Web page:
REVIEW: The Great Gatsby

Having chosen to study American Literature II as a module this year, I will be reading and analysing American texts from the 20th century. The first text I am studying is “The Great Gatsby”, by F. Scott Fitzgerald, ranked the second best text of the century.

When it came to choosing our options around March 2011, the lecturer who was explaining the American modules suggested that although the “Great Gatsby” was one of the most useful texts to study, it was also long and rather tedious.

As I checked my seminar list today and found the novel top of it, I let out a sigh of a kind of disappointment. However, I cracked on with it this evening and I must say that the lecturer was ever so wrong. I’m only halfway through the 218 pages (long? I think not – it’s a blink compared to “Ulysses”) but so far, so good. Admittedly, it’s not the most thrilling book I’ve ever read, but there’s something about it which made me not put it down for the last 3-4 hours.

The character Nick reports on his meeting a range of other characters, as well as their conversations and actions. His cousin’s husband, Tom, is participating in an affair, and he is taken to meet the mistress on a trip to New York. He is present at the party when Tom breaks his mistress’ nose for repeatedly shouting his wife’s name with insolence.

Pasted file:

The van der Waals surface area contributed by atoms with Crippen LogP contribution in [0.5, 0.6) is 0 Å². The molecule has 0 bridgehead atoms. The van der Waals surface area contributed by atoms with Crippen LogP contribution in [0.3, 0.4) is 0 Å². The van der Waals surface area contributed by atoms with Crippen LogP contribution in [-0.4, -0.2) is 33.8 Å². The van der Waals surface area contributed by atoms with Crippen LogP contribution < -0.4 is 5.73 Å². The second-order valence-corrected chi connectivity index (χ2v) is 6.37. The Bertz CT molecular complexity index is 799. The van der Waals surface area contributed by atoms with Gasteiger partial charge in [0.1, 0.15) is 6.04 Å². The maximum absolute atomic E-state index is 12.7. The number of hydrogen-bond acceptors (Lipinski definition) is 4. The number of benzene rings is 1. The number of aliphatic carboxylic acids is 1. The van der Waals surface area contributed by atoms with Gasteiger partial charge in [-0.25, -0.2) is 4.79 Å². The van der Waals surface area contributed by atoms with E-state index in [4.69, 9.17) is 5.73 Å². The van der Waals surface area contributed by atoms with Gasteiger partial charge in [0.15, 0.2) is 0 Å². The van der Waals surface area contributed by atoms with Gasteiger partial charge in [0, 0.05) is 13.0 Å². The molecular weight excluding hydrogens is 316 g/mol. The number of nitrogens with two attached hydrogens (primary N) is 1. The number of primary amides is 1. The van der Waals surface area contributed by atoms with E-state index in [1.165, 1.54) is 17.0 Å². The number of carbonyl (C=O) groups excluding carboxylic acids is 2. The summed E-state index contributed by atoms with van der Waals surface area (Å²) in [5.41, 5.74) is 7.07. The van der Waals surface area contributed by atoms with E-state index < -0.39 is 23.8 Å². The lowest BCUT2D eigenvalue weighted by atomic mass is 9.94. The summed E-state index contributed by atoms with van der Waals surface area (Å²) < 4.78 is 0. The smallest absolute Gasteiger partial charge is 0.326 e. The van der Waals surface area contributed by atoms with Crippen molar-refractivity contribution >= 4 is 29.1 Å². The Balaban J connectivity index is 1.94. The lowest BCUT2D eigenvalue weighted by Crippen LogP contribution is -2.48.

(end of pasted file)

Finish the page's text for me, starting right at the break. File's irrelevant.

Nick is later introduced by the mysterious Gatsby to Meyer Wolfsheim, who fixed the 1919 World Series. He also learns that Gatsby was once in love with his cousin, Daisy before she married Tom, and is now trying to win her back from him.

It seems to me that Nick is the centre of a lot of goings-on, and is always “in on the action”. He is a relatively quiet character and appears to sort of sit back and watch everything that is happening in front of him.

In social situations, I like to take notice of what’s going on around me. Call me nosy, but when I’m in public I can’t help but be very observative and aware of what is occurring. Perhaps this is why I’m enjoying the novel – I too like to be in the centre of the action, without being too much of a part of it myself (I’d prefer not to have my nose broken by Tom like his poor mistress).

I’m glad my lecturer is wrong as enjoying the books I study tends to go a long way, and SparkNotes can be given a rest.


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